Accusations of negligence arose Sunday, a day after two Ashdod refinery workers died after being exposed to a lethal dose of highly toxic gas. A family member of one of the workers alleged that the victims were told to enter a contaminated area without adequate protection, and firefighters complained that they were not allowed access to the facility for “a long time” after responding to an emergency call for help.

The victims, Michael Bilakhov, 35, and Moshe Tal, 38, had worked the Friday night shift at the Paz refinery and had gone missing after investigating a malfunction at around 5 a.m. They were found later Saturday morning lying on the ground. Initial investigations indicate the employees inhaled poisonous gas after trying to fix a leak.

According to Bilakhov’s family, the workers weren’t wearing oxygen masks as they should have been. “It is insolence, they [the refinery management] don’t care about their employees and don’t provide enough training,” one family member told Channel 10 on Sunday.

Another family member alleged that when she asked a company manager why the men entered a dangerous area without masks, he said, “I also enter without a mask.”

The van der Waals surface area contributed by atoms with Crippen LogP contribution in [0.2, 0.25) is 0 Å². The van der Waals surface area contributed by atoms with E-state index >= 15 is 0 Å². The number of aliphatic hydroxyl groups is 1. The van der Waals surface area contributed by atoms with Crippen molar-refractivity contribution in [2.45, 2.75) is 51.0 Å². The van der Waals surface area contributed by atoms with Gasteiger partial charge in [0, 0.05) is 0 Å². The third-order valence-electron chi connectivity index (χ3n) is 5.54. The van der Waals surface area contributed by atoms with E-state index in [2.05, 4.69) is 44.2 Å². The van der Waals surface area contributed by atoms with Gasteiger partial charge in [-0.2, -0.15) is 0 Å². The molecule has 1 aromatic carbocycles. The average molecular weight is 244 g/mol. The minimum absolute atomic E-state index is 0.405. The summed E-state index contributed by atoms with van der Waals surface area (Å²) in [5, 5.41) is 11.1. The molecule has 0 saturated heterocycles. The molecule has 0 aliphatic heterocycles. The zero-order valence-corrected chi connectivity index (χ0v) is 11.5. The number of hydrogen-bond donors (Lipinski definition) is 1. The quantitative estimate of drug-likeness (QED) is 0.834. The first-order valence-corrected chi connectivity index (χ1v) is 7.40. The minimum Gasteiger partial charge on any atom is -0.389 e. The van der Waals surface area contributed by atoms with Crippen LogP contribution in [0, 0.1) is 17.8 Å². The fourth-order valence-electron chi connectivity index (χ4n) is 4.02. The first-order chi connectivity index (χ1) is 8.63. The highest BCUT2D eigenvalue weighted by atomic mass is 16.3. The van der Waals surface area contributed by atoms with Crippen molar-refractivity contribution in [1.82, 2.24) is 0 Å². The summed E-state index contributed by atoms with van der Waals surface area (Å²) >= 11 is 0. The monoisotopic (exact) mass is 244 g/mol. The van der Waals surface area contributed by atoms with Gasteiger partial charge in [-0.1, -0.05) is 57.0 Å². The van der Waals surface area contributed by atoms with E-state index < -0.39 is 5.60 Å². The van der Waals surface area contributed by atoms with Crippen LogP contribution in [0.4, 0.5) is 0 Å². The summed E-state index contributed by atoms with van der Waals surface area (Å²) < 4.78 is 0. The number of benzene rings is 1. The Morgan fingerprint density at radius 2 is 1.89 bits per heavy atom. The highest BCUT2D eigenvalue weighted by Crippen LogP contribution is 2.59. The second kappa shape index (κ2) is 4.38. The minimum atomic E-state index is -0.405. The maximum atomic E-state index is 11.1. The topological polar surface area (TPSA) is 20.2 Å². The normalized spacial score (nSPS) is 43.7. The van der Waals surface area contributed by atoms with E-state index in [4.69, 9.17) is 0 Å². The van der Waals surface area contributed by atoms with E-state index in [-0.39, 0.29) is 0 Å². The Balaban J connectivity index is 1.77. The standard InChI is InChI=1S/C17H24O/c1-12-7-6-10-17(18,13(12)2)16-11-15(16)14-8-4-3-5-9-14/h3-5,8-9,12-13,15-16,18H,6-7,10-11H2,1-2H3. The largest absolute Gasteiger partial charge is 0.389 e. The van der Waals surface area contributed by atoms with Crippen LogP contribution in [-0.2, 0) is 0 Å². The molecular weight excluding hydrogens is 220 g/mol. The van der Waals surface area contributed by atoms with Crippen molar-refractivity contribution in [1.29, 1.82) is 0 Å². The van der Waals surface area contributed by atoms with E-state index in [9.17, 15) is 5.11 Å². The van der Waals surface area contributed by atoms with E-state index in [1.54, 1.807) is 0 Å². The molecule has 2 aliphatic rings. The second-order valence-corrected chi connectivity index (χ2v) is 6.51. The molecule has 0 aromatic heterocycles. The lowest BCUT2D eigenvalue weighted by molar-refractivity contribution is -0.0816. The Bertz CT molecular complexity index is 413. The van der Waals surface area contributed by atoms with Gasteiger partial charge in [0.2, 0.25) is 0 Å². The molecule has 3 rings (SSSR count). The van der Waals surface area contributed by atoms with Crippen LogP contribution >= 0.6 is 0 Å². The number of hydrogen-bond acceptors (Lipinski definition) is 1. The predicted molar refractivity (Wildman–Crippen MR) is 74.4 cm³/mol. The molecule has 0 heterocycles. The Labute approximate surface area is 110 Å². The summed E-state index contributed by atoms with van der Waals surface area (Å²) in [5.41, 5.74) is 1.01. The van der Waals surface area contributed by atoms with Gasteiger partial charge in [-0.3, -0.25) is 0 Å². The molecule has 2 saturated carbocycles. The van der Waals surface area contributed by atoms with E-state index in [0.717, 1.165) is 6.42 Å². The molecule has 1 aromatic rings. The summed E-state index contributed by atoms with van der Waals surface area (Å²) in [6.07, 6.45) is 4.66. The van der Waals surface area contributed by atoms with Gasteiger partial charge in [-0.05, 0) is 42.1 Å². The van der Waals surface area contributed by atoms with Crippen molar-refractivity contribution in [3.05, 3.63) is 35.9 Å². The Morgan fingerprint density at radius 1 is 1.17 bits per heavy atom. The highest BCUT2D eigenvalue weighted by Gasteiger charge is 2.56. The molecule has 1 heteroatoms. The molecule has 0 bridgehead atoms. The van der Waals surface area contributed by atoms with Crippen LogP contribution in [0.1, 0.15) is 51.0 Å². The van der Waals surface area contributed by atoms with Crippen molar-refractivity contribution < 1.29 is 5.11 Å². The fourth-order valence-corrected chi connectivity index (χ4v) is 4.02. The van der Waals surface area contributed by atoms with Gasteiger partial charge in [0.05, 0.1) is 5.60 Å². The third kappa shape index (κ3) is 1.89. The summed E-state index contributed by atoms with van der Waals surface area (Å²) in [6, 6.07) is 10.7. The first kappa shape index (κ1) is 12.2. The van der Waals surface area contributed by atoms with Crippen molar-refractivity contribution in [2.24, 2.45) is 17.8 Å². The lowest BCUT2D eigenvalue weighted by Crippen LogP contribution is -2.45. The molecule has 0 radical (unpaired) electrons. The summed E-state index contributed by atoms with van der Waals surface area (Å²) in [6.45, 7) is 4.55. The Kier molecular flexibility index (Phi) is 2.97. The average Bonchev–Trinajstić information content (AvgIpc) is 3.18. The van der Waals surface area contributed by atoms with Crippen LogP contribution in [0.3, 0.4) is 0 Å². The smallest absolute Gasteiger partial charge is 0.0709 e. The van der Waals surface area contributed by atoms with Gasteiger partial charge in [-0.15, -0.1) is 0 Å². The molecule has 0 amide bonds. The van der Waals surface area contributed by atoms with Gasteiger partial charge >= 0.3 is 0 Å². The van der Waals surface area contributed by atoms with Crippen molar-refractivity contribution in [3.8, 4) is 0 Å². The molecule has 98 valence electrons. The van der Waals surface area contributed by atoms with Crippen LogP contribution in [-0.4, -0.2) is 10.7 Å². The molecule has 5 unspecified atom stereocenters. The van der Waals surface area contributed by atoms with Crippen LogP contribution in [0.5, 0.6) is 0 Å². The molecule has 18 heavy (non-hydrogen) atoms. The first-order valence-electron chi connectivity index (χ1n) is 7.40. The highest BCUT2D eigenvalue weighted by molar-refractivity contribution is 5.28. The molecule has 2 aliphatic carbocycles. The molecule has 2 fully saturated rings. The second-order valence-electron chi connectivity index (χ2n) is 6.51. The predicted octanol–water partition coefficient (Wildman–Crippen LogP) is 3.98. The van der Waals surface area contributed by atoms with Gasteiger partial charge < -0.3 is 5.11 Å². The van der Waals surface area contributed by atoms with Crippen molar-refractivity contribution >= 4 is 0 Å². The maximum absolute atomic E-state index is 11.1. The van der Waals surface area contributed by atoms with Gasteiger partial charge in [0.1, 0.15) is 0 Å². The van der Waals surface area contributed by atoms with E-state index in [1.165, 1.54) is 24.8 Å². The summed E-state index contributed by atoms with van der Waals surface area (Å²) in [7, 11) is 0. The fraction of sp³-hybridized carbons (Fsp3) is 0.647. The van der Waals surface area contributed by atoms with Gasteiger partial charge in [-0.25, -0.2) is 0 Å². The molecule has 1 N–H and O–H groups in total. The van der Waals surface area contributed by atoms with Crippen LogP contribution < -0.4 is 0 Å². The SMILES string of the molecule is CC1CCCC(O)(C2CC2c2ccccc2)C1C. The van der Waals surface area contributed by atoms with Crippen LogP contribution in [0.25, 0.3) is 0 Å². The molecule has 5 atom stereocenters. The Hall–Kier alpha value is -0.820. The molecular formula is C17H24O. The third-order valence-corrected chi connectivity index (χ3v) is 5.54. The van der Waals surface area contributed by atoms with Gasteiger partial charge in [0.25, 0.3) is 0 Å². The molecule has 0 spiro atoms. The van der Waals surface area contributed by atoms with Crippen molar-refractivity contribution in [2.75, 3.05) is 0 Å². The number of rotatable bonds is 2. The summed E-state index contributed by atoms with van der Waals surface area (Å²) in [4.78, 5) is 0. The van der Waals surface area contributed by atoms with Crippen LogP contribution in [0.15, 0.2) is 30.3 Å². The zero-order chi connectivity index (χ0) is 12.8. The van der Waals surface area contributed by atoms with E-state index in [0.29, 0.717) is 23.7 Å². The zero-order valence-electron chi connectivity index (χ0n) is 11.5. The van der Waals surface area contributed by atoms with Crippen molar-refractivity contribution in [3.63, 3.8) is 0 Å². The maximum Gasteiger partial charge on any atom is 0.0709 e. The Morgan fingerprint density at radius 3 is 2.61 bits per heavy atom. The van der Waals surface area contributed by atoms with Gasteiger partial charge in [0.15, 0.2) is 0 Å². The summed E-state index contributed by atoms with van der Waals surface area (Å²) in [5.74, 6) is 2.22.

Yigal Zohar, head of the Ashkelon firefighters who arrived at the scene, said the victims may have been unprotected when they were exposed to the hazardous material for a minute or two.

The Paz Israel refinery’s spokesperson said safety regulations were precisely followed.

According to Ashdod Firefighting Services, a hazardous materials team that arrived at the scene was initially denied entry to the plant — despite being the best equipped to deal with the situation — and only gained access to the building after the Ashdod police chief intervened, threatening to make arrests.

Magen David Adom paramedics, who were allowed to enter the facility, tried to resuscitate the victims for 30 minutes, but pronounced them dead on the spot.

The refinery’s spokesperson said it allowed only the MDA teams to enter because it wanted to make sure the hazardous material was not a threat. The refinery claimed it was cooperating with inspections by the police and the Ministry of Industry, Trade, and Labor.